To understand the idea, one must first be familiar with the NuVal system:
NuVal and I have become fast friends. It’s basically a magical scoring system that factors in the good stuff, subtracts for the bad stuff, divides by three, and multiplies by the square root of the number you’re thinking of right now to arrive at a simple score between 1-100 that shows how nutritionally sound a product is.
A sampling of scores (listed on the shelf by the price):
fresh tomatoes = 96
Fruity Pebbles = 12
chicken breast = 39
Wonder Bread = 23
1% milk = 81
Teddy Grahams = 24
shrimp = 75
raspberries = 100 (woot!)
Mac ‘n Cheese = 5 (sorry Tali)
Anything that makes bringing greater nutritional clarity and objectivity to the masses amid all the misleading commercial clutter is wonderful, in my view. Plus I like that I don’t have to physically take things off the shelf to check the nutrition facts. Laziness!
Anyhow, back to this here idea. Hy-Vee recently started featuring NuVal, which is exciting, but do you know what would be more exciting?? Being rewarded for the nutritional value of your cart! This could be as simple as providing a final points total. Hy-Vee could needs to realize what Safeway and Gordman’s already know: people love to hear how awesome they are when checking out. That’s why a cheerful voice always recites “You saved $___ today!” while tearing off your receipt at these places; it leaves the customer feeling accomplished, and maybe even compels them to come back and beat their old score.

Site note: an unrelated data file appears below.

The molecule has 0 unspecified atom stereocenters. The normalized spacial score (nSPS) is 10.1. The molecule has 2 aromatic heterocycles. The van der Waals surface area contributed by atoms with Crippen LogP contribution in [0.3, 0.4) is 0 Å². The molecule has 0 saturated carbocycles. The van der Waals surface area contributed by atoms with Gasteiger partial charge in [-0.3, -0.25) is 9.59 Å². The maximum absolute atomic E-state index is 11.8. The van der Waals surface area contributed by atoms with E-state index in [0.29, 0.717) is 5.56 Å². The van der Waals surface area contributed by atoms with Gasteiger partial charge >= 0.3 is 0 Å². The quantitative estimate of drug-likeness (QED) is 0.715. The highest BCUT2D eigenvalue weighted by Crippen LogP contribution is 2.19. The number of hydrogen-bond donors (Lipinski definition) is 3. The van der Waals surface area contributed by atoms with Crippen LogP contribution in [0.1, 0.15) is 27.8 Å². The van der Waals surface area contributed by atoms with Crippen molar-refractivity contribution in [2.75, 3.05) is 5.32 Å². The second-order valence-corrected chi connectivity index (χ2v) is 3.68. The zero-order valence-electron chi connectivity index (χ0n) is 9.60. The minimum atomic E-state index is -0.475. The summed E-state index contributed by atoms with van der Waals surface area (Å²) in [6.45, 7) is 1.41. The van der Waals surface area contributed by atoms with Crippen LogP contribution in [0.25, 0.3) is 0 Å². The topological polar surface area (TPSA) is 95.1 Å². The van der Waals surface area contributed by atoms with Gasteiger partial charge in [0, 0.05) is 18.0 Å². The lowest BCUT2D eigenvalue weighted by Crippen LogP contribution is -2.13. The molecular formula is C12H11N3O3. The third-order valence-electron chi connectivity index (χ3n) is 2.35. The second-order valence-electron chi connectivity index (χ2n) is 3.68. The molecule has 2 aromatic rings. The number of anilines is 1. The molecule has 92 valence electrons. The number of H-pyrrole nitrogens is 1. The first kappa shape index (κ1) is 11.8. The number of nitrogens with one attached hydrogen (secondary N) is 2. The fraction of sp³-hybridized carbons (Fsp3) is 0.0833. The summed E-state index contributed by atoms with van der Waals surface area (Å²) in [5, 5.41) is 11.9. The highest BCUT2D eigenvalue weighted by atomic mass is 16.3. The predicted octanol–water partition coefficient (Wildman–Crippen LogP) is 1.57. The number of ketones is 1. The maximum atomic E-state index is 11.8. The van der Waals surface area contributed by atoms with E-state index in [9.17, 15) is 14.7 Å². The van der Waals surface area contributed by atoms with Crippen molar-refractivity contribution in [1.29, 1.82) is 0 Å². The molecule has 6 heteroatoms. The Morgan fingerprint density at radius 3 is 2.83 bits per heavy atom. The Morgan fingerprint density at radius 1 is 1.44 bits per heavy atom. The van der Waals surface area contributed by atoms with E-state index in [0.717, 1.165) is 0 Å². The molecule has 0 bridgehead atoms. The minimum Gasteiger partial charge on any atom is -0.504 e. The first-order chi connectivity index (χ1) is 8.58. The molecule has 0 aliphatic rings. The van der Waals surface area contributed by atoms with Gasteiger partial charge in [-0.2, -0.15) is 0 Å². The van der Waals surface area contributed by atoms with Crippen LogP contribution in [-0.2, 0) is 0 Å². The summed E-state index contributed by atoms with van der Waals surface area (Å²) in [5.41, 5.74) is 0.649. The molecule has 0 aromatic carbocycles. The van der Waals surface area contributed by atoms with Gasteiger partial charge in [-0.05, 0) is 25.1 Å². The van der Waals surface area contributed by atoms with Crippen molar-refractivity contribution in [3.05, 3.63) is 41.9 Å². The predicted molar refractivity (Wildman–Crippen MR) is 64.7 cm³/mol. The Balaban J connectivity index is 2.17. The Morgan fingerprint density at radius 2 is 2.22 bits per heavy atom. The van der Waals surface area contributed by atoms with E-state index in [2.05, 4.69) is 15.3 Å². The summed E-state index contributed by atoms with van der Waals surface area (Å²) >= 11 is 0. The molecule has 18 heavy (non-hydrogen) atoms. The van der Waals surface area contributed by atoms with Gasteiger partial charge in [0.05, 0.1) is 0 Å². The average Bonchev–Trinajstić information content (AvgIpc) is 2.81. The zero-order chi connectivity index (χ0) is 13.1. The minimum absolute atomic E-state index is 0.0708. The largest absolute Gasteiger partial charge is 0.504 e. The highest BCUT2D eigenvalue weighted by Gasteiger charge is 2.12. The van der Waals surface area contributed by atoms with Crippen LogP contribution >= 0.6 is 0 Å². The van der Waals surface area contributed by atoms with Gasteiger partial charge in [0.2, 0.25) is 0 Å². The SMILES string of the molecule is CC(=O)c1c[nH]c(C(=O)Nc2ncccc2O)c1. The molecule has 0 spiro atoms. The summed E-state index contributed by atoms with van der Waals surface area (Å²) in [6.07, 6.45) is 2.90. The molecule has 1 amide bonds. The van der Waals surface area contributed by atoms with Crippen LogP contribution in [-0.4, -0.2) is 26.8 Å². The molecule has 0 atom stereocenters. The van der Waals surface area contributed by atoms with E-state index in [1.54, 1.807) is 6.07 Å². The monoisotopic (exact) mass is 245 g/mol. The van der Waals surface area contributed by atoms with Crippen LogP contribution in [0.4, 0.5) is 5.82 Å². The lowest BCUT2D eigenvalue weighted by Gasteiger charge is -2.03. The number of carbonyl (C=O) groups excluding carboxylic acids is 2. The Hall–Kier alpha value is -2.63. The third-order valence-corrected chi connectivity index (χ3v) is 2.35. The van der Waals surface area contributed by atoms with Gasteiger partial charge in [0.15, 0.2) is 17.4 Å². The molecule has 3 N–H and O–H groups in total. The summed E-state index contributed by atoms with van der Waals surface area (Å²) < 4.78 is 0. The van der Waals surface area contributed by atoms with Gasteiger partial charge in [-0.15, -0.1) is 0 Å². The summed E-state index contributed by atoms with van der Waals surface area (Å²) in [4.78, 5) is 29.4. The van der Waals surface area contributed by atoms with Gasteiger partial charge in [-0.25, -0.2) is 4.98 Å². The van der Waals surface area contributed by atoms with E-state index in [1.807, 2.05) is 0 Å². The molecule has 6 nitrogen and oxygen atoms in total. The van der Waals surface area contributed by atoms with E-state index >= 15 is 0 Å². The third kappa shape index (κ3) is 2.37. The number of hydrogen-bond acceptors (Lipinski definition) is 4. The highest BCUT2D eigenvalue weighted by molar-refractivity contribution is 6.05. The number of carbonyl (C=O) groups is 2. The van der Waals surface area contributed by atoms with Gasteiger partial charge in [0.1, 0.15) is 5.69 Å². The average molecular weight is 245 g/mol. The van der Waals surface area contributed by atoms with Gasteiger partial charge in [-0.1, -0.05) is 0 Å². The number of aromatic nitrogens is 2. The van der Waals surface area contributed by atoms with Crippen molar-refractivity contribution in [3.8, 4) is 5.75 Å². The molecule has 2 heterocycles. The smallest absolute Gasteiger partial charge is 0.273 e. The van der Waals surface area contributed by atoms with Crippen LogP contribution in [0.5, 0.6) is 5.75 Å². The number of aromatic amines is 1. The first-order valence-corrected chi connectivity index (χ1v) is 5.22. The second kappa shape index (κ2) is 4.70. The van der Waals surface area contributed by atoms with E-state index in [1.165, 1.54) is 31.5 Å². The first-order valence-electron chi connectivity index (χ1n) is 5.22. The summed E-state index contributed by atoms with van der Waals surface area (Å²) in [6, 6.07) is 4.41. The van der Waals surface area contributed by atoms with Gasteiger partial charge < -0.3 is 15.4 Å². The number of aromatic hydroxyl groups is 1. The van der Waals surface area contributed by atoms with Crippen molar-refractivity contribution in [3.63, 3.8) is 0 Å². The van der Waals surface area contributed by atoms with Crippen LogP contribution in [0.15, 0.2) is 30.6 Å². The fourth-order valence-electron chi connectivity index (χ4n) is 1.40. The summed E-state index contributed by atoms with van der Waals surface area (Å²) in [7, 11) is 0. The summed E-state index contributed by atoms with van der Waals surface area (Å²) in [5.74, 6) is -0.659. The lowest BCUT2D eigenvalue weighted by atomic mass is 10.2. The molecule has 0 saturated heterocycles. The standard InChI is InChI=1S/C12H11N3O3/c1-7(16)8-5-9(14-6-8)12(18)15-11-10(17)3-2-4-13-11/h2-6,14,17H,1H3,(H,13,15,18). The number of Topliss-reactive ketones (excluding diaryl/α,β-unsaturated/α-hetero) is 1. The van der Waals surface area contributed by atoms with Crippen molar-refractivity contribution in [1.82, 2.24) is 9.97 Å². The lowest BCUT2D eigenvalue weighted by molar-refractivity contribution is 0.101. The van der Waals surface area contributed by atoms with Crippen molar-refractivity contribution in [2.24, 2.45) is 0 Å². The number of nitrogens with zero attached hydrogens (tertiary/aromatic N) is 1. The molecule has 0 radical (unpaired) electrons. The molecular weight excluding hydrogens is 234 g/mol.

But wait, there’s more! A total score is fun, but why not sweeten the deal? If Hy-Vee could somehow figure out a system where your NuVal points could earn entries in a lottery, then more people would intentionally “trade up” (substituting wheat for white pasta, for example) before they hit the register.
I know what you’re thinking: “This woman is a freaking genius.” You’re also thinking: “I thought this was supposed to be a million dollar idea, not cost a million dollars. I’m confused.” Fear not, little one, for I have two words: government subsidies. Think about it—preventative care is infinitely cheaper than after-the-fact treatment of obesity and heart disease, so it would actually save us money to incentivize nutrition in this way.
The fact that it’s a lottery also cleverly targets the group that needs this program the most: the poor. These are proven facts:
And though everyone won’t win, everyone eventually will win: the unhealthiest Americans will be incentivized to trade up to better nutrition, customers overall will be more intentional about eating better, and everyone will choose Hy-Vee over Wal-Mart, which will die the slow and agonizing death it so very much deserves. Yay!